|Subject:||Re: [Discuss-gnuradio] Simultaneously send data and store it in file with high sample rate|
|Date:||Mon, 25 Mar 2013 11:02:44 -0400|
To expand on this further.
The number of MFLOPS required is proportional to the sample-rate X inherent-flowgraph-complexity.
If, on average, there's a deficit in available MFLOPS vs required MFLOPs, you'll get overflows. Buffering within the flow-graph, and the driver stacks, allows you to have short-term shortfalls, but if on average you don't have enough MFLOPs, you'll fall behind, and get overruns. Think of it as a kind of "physics of computing" thing.
The more "stuff" you do in a flowgraph, the higher the inherent-flowgraph-complexity. A digital receiver DSP chain is quite complex, and requires a *lot* of operations to be performed on every sample. The architecture of Gnu Radio exacerbates this somewhat, because the data-flow model tends to produce redundant data motion that would not occur in a signal-processing chain that was "hand coded" and "hand optimized". It's the price you pay for the flexibility of the "plug a bunch of modules together" architecture.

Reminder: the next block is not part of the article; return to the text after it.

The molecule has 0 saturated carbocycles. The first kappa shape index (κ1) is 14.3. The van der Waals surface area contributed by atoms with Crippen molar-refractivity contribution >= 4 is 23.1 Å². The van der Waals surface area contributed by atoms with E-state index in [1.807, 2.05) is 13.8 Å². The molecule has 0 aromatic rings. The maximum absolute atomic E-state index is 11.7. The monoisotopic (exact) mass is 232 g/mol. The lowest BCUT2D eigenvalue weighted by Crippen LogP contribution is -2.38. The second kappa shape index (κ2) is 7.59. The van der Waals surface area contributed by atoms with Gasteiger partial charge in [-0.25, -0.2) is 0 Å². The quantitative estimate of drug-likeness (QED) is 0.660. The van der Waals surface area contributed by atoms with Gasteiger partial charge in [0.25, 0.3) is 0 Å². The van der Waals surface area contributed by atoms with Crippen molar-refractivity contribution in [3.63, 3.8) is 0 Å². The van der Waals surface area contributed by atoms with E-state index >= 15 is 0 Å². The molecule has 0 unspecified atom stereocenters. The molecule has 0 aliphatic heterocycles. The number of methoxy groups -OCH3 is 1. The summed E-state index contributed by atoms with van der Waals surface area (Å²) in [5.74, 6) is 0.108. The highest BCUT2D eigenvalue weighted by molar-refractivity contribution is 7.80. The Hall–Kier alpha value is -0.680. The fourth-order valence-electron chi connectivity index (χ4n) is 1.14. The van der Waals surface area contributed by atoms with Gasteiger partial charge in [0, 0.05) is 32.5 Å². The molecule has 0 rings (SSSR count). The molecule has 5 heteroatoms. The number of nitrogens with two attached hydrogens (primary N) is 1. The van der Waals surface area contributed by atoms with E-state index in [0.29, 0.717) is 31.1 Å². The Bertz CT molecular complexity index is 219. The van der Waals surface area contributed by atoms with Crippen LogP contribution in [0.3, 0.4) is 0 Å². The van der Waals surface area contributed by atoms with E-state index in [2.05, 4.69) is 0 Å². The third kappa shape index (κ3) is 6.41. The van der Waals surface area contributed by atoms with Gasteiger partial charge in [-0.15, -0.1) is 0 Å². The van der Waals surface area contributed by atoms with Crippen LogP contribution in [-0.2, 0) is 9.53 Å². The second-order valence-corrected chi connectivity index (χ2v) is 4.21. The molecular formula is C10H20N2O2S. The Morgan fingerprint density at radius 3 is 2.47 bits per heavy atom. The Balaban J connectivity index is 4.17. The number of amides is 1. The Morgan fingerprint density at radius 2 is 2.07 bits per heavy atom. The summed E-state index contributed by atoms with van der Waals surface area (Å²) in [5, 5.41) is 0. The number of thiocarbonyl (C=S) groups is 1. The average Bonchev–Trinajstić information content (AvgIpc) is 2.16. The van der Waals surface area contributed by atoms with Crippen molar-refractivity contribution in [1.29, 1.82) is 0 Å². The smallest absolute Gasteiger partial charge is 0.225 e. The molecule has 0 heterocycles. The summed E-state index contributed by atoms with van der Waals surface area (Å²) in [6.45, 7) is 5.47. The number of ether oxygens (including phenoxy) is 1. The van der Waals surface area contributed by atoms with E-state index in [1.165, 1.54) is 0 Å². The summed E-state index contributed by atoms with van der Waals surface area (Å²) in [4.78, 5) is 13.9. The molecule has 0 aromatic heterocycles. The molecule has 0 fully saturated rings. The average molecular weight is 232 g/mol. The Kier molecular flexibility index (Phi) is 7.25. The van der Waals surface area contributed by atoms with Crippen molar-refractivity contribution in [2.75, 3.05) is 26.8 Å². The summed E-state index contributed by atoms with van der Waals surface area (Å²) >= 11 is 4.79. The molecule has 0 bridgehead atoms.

That being said, I have flow-graphs that run at 16.67Msps, doing "stuff" and they keep up fairly well--but on a 6-core 3.2GHz machine with 4G of fast memory.
On 25 Mar 2013 10:36, Tom Rondeau wrote:
John, The ability to process data in a software radio application is directly proportional to the sampling rate used. The higher the sampling rate, the more computational power required. As you increase the computational load on your application, each block takes longer to process data, and at some point, your application can take too much time, which means that the data flowing from the USRP to the host is coming too fast to be processed, so it gets dropped. A digital receiver is a complex set of algorithms used to properly synchronize (in time, frequency, and phase not to mention any multipath distortions) the incoming signal. This is much more complex than just drawing the signal in a GUI. So in other words, you shouldn't expect to be able to handle those kinds of bandwidth with the digital receiver. Now, there's a lot more optimization that can be done to make those algorithms more computationally efficient in order to continue increasing the potential symbol rate. Tom
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